Dystrophin-deficient dogs with reduced myostatin have unequal muscle growth and greater joint contractures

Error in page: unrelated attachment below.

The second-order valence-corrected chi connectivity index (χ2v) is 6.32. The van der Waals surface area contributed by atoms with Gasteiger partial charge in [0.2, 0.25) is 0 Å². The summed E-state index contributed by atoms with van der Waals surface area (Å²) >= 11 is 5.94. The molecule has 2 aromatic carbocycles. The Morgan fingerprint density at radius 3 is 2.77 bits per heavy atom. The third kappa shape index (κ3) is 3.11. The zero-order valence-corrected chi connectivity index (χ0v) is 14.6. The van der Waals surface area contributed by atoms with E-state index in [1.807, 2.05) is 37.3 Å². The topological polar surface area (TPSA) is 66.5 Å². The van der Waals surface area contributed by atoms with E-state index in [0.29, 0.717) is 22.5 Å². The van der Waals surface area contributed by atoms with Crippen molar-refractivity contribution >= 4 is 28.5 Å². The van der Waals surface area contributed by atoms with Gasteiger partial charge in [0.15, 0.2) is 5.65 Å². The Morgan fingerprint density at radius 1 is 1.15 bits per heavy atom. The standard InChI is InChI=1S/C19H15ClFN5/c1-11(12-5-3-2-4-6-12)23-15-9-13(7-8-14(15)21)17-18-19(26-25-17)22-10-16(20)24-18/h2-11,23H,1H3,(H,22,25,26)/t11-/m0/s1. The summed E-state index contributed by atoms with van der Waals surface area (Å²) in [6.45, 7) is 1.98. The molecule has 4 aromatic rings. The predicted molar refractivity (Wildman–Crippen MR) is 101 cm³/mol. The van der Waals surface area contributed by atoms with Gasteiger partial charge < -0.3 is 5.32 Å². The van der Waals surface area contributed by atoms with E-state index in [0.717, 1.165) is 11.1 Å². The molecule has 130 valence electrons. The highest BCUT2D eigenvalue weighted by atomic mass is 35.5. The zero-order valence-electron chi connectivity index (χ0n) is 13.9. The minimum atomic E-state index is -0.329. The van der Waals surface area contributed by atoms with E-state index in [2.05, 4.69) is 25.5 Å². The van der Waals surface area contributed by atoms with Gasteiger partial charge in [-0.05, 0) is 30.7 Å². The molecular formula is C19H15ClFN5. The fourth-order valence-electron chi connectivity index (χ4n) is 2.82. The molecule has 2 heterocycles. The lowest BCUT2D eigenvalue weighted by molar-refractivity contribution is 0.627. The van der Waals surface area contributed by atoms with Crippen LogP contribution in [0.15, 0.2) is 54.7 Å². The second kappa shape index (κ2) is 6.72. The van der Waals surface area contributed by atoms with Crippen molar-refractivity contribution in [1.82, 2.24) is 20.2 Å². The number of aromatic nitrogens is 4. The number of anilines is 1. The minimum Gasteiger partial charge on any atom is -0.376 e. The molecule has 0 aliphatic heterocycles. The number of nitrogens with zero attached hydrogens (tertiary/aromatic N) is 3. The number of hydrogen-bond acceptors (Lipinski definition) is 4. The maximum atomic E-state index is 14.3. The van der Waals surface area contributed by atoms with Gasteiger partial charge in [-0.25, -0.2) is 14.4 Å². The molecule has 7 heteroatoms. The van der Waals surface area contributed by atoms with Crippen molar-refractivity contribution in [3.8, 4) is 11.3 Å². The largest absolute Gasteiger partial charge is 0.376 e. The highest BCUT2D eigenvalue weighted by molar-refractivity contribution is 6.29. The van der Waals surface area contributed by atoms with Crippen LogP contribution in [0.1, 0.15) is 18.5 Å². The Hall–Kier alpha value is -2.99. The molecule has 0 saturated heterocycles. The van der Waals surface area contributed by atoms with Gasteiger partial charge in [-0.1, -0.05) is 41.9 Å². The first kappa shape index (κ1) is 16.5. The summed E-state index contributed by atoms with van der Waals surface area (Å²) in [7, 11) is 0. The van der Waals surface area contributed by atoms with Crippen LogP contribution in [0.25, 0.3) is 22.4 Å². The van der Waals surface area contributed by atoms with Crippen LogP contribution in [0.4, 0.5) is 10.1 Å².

Background Myostatin (Mstn) is a negative regulator of muscle growth whose inhibition promotes muscle growth and regeneration. Dystrophin-deficient mdx mice in which myostatin is knocked out or inhibited postnatally have a less severe phenotype with greater total mass and strength and less fibrosis and fatty replacement of muscles than mdx mice with wild-type myostatin expression. Dogs with golden retriever muscular dystrophy (GRMD) have previously been noted to have increased muscle mass and reduced fibrosis after systemic postnatal myostatin inhibition. Based partly on these results, myostatin inhibitors are in development for use in human muscular dystrophies. However, persisting concerns regarding the effects of long-term and profound myostatin inhibition will not be easily or imminently answered in clinical trials. Methods To address these concerns, we developed a canine (GRippet) model by crossbreeding dystrophin-deficient GRMD dogs with Mstn-heterozygous (Mstn +/−) whippets. A total of four GRippets (dystrophic and Mstn +/−), three GRMD (dystrophic and Mstn wild-type) dogs, and three non-dystrophic controls from two litters were evaluated. Results Myostatin messenger ribonucleic acid (mRNA) and protein levels were downregulated in both GRMD and GRippet dogs. GRippets had more severe postural changes and larger (more restricted) maximal joint flexion angles, apparently due to further exaggeration of disproportionate effects on muscle size. Flexors such as the cranial sartorius were more hypertrophied on magnetic resonance imaging (MRI) in the GRippets, while extensors, including the quadriceps femoris, underwent greater atrophy. Myostatin protein levels negatively correlated with relative cranial sartorius muscle cross-sectional area on MRI, supporting a role in disproportionate muscle size. Activin receptor type IIB (ActRIIB) expression was higher in dystrophic versus control dogs, consistent with physiologic feedback between myostatin and ActRIIB. However, there was no differential expression between GRMD and GRippet dogs. Satellite cell exhaustion was not observed in GRippets up to 3 years of age. Conclusions Partial myostatin loss may exaggerate selective muscle hypertrophy or atrophy/hypoplasia in GRMD dogs and worsen contractures. While muscle imbalance is not a feature of myostatin inhibition in mdx mice, findings in a larger animal model could translate to human experience with myostatin inhibitors.